Feeling Lost After Graduation

Graduation feeling lost

For some, graduation should be one of the most enjoyable moments of one’s life. It’s the pinnacle and conclusion to over a decade and a half of education, so it’s no wonder why graduation is something that students look towards as a high point. However, what comes after the adrenaline has died down?

That initial relief from not having to stress over examinations, pulling nighters, and skipping meals is quickly quashed by the manifestation of another set of problems. Much like a cocoon, college represents a sort of enclosed and safe space, where it’s easy to get support from teachers, students and the general community due to our proximity to basically anyone. For most of us, our only focus was on learning and getting a degree. It’s no wonder that some of us are not ready for that transition into adulthood, which requires an overall shift in mindset from being a student to a responsible working adult.

people throwing hats on air

Picture: Pang Yuhao — Unsplash

Post-Graduation Depression

This phenomenon is actually termed Post-Graduation Depression, and is a situational depression stemming from multiple reasons including the pressure of finding a job, feeling of failure at not being able to launch immediately, and changes in friendships as the frequency in meeting and availability of the friends around us decrease. There could also be a sense of overwhelm due to the sheer number of responsibilities that we find ourselves with, including finding an apartment, getting a job, dealing with bills and so on. Without proper preparation, that transition was always going to be a tough one.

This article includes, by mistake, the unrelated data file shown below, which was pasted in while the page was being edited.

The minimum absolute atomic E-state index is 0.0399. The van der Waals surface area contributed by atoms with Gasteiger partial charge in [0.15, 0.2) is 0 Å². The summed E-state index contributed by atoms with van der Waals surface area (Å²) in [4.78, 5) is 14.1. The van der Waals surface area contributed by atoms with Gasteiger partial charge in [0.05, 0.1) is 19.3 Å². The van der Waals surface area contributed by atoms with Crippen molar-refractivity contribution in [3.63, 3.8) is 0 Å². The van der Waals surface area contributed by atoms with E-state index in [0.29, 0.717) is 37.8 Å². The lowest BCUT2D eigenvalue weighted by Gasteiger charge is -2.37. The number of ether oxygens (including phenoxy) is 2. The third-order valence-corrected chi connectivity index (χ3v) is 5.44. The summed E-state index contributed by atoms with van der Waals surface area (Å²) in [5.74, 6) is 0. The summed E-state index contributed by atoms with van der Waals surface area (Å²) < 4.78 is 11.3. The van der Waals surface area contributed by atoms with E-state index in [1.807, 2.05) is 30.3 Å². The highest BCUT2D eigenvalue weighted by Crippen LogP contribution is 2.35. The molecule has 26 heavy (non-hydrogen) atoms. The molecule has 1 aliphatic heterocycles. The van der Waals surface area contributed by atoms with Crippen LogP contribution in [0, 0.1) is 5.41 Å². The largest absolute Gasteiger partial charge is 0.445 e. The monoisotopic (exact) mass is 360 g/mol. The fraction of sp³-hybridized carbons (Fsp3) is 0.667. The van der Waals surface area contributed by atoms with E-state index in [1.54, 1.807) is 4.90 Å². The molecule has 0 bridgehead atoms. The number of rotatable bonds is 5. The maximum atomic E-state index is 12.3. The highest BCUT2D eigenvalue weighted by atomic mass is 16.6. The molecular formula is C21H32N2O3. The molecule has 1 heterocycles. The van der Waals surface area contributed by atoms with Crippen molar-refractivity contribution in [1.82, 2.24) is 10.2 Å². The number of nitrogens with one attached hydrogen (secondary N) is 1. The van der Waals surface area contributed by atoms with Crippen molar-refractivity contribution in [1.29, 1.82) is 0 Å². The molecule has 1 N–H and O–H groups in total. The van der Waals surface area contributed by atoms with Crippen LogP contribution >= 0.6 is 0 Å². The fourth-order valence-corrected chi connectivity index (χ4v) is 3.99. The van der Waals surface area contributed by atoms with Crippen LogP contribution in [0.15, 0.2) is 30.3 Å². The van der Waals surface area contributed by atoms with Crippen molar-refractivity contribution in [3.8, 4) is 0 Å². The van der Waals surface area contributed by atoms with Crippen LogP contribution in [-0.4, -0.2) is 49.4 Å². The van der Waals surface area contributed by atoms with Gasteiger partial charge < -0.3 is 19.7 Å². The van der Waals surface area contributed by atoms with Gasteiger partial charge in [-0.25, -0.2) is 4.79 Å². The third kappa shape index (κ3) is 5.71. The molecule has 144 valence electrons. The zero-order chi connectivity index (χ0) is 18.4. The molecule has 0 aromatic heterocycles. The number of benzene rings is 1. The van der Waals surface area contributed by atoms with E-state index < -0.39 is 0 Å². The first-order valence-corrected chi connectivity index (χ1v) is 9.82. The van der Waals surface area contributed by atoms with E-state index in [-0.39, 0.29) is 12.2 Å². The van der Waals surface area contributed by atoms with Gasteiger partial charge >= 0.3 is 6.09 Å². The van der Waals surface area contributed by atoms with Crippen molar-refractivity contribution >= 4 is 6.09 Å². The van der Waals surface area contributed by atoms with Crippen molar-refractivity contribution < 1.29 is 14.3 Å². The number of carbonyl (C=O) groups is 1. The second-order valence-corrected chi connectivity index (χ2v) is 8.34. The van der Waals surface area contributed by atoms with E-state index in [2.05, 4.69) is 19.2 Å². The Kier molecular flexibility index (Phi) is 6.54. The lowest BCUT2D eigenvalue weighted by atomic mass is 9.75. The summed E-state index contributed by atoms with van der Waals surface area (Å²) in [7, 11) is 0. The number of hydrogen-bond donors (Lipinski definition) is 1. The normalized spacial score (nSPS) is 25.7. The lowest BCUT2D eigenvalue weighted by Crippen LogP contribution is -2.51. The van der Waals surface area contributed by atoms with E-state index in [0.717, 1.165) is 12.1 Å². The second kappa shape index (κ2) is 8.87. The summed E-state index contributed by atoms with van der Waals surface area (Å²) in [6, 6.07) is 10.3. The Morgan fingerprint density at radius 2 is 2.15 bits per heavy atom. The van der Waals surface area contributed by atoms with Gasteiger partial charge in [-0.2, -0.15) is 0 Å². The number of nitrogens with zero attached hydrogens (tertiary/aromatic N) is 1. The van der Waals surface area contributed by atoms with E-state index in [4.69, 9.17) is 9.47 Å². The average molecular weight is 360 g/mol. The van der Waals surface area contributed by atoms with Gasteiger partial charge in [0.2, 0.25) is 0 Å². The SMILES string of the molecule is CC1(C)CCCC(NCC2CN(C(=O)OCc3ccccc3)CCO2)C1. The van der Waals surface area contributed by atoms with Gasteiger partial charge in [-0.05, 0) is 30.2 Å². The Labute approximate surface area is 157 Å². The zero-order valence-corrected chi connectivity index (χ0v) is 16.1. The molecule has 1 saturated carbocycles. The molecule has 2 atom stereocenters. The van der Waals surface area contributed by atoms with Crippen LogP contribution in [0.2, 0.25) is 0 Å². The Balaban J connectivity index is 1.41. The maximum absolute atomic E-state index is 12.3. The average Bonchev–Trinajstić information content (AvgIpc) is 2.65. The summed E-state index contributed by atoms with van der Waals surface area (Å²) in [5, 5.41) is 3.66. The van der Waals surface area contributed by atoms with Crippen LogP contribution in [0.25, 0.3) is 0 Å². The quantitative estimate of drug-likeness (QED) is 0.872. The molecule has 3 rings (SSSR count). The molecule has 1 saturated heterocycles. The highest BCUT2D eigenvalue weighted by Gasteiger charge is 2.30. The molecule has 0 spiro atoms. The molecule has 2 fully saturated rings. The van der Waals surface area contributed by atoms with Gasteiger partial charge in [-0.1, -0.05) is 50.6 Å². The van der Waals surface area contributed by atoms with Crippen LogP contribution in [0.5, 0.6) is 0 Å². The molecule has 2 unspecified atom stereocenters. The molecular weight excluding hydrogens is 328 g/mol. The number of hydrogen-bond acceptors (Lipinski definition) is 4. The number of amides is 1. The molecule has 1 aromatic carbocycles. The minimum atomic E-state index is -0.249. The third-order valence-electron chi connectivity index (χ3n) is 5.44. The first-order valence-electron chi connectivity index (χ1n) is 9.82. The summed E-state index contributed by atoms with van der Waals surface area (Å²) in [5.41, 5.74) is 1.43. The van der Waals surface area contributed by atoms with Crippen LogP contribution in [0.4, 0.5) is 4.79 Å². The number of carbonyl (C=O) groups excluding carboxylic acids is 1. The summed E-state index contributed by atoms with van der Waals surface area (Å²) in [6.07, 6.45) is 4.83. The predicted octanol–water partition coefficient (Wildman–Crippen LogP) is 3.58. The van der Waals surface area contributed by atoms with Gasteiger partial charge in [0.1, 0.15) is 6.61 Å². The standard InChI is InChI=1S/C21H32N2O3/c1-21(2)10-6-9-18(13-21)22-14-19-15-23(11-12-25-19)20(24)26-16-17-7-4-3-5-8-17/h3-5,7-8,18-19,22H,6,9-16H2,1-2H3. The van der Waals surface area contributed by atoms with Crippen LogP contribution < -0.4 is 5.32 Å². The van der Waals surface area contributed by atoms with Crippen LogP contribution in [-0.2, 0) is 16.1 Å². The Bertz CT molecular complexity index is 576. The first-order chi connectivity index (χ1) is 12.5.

Although it might sound bleak, preventing post-graduation depression is possible. Having a clear direction of where you want to head towards in the future as well as a plan of attack on how to get there would do you wonders in avoiding the existential crisis that comes post-graduation (also commonly known as quarter-life crisis). Developing solid self-care skills is imperative in ensuring that you would be able to function alone without a support system that’s as readily available as the community in college, and having discipline in learning about your own financials before graduating would prime you for the financial rigours to come in adulthood.

It’s very normal to face a sort of hopelessness and lost as one graduates, but ultimately the onus is still on you to do something about it. It’s entirely possible to avoid this altogether, as long as you know what to expect and ensure you’re ready for it when graduation inevitably comes.

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A young Singaporean concerned about issues workers face. As humans, we spend a third of our lives sleeping and recharging, and another third for our personal life, and the last third at work (based on a 24-hr distribution). That's why we should pay attention to issues surrounding work.